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Session 12 - Cosmology, Large-Scale Structure and Distance Scales.
Display session, Monday, June 10
Great Hall,

[12.12] Constraints on the Linear Bias from Cluster Statistics

J. M. Solanes, E. Salvador-Solé, A. Manrique (UB, Spain)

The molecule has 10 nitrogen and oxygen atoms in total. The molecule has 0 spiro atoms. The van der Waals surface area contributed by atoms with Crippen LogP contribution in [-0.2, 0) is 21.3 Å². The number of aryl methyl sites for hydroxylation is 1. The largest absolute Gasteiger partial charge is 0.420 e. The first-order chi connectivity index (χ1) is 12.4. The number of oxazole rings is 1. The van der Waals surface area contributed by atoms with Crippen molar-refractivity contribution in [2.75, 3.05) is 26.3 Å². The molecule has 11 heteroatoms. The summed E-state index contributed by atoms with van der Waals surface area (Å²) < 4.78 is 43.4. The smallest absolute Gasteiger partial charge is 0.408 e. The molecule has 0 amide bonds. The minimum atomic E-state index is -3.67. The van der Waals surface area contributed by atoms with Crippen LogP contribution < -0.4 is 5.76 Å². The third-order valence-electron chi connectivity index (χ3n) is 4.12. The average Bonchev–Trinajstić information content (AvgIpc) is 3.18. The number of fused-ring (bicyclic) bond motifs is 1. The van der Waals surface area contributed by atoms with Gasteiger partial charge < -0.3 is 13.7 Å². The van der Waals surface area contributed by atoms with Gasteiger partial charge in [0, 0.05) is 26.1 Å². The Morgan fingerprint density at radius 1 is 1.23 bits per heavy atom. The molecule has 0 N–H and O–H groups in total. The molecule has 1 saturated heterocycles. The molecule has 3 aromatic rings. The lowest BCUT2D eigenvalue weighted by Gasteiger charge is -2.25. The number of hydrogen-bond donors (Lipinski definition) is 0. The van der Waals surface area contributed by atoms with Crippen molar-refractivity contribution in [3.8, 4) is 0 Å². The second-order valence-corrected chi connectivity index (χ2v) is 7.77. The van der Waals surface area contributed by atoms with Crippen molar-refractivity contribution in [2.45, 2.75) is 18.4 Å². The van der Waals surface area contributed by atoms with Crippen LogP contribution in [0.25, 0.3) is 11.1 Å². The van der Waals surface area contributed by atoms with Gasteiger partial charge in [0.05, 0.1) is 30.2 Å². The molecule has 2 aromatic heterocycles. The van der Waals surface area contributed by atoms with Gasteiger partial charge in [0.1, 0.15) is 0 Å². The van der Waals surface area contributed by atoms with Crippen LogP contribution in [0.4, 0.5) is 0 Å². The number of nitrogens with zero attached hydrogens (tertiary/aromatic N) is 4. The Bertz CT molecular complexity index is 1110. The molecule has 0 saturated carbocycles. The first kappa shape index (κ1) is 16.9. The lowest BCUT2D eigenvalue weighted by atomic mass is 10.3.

The observed distributions of velocity dispersions and X-ray temperatures in clusters of galaxies are related to the theoretical mass function of these systems in the standard (Ømega_0=1) CDM cosmogony. We obtain M(\sigma_los) and M(kT_X) relations as a function of the linear bias parameter b in spheres of 8\ h^-1 Mpc. The inferred relations are unique inside any finite range of the variables. We find that, for b\mathrel\hbox\rlap\hbox\lower4pt\hbox\sim\hbox< 1.5, \sigma_los and T_X vary very slowly with M, as observed in cosmological simulations. The comparison of these correlations with the ones predicted for different cluster models is used to further constrain the biasing. Two models are examined: the classical \beta-model, which assumes that the intracluster medium and the galaxies are isotropic isothermal gases in hydrostatic equilibrium with the cluster potential; and (2) a less constrained model, with the same spatial distributions of the luminous components adopted for the former model, but with non-uniform velocity dispersions and temperatures, and a slight galaxy velocity anisotropy. For the \beta-model, the two values of b obtained from the galaxies and from the intracluster gas are higher than 2.0 and different from each other, reflecting the incompatibility of the kinematics adopted for these components with their observed spatial repartitions. Consistent values of b can only be obtained by means of the non-isothermal and anisotropic cluster model. This latter gives b\sim 1.5, in reasonable agreement with other independent estimates. Such a relatively low bias yields also total cluster masses similar to those inferred from gravitational lensing techniques and \sim 3 times larger than the ones derived in classical dynamical analysis. Accordingly, this second cluster model leads to a barion fraction three times smaller than conventionally found. This is just about the right amount needed to solve the problem of the barion fraction excess in flat universes.

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